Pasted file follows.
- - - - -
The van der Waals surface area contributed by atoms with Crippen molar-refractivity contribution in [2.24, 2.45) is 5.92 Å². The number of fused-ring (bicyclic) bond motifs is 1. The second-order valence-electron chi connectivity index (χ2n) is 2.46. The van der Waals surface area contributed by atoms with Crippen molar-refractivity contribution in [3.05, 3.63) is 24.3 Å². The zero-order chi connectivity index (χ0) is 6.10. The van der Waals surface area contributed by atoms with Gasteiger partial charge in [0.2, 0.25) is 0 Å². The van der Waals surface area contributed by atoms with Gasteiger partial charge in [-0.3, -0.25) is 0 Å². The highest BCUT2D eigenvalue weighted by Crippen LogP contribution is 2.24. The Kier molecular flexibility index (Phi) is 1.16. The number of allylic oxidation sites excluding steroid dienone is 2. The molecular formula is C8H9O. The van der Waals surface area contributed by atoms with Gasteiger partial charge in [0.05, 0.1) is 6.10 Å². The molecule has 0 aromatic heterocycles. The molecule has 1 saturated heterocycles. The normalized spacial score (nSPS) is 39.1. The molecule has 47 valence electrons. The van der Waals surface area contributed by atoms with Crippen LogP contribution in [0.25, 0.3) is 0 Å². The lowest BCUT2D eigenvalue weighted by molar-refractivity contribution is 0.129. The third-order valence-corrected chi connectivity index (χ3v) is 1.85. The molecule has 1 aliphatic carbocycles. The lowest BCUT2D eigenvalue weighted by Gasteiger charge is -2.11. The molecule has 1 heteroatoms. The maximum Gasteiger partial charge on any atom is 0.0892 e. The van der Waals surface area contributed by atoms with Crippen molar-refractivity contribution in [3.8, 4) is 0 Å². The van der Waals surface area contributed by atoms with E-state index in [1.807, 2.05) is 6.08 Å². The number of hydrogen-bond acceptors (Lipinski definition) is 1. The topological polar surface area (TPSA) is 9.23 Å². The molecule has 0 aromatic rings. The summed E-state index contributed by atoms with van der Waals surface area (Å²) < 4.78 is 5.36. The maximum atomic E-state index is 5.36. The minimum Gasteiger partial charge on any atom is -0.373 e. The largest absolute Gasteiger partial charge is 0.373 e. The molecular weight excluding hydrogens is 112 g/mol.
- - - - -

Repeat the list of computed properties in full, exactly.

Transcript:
The van der Waals surface area contributed by atoms with Crippen molar-refractivity contribution in [2.24, 2.45) is 5.92 Å². The number of fused-ring (bicyclic) bond motifs is 1. The second-order valence-electron chi connectivity index (χ2n) is 2.46. The van der Waals surface area contributed by atoms with Crippen molar-refractivity contribution in [3.05, 3.63) is 24.3 Å². The zero-order chi connectivity index (χ0) is 6.10. The van der Waals surface area contributed by atoms with Gasteiger partial charge in [0.2, 0.25) is 0 Å². The van der Waals surface area contributed by atoms with Gasteiger partial charge in [-0.3, -0.25) is 0 Å². The highest BCUT2D eigenvalue weighted by Crippen LogP contribution is 2.24. The Kier molecular flexibility index (Phi) is 1.16. The number of allylic oxidation sites excluding steroid dienone is 2. The molecular formula is C8H9O. The van der Waals surface area contributed by atoms with Gasteiger partial charge in [0.05, 0.1) is 6.10 Å². The molecule has 0 aromatic heterocycles. The molecule has 1 saturated heterocycles. The normalized spacial score (nSPS) is 39.1. The molecule has 47 valence electrons. The van der Waals surface area contributed by atoms with Crippen LogP contribution in [0.25, 0.3) is 0 Å². The lowest BCUT2D eigenvalue weighted by molar-refractivity contribution is 0.129. The third-order valence-corrected chi connectivity index (χ3v) is 1.85. The molecule has 1 aliphatic carbocycles. The lowest BCUT2D eigenvalue weighted by Gasteiger charge is -2.11. The molecule has 1 heteroatoms. The maximum Gasteiger partial charge on any atom is 0.0892 e. The van der Waals surface area contributed by atoms with Crippen molar-refractivity contribution in [3.8, 4) is 0 Å². The van der Waals surface area contributed by atoms with E-state index in [1.807, 2.05) is 6.08 Å². The number of hydrogen-bond acceptors (Lipinski definition) is 1. The topological polar surface area (TPSA) is 9.23 Å². The molecule has 0 aromatic rings. The summed E-state index contributed by atoms with van der Waals surface area (Å²) < 4.78 is 5.36. The maximum atomic E-state index is 5.36. The minimum Gasteiger partial charge on any atom is -0.373 e. The largest absolute Gasteiger partial charge is 0.373 e. The molecular weight excluding hydrogens is 112 g/mol.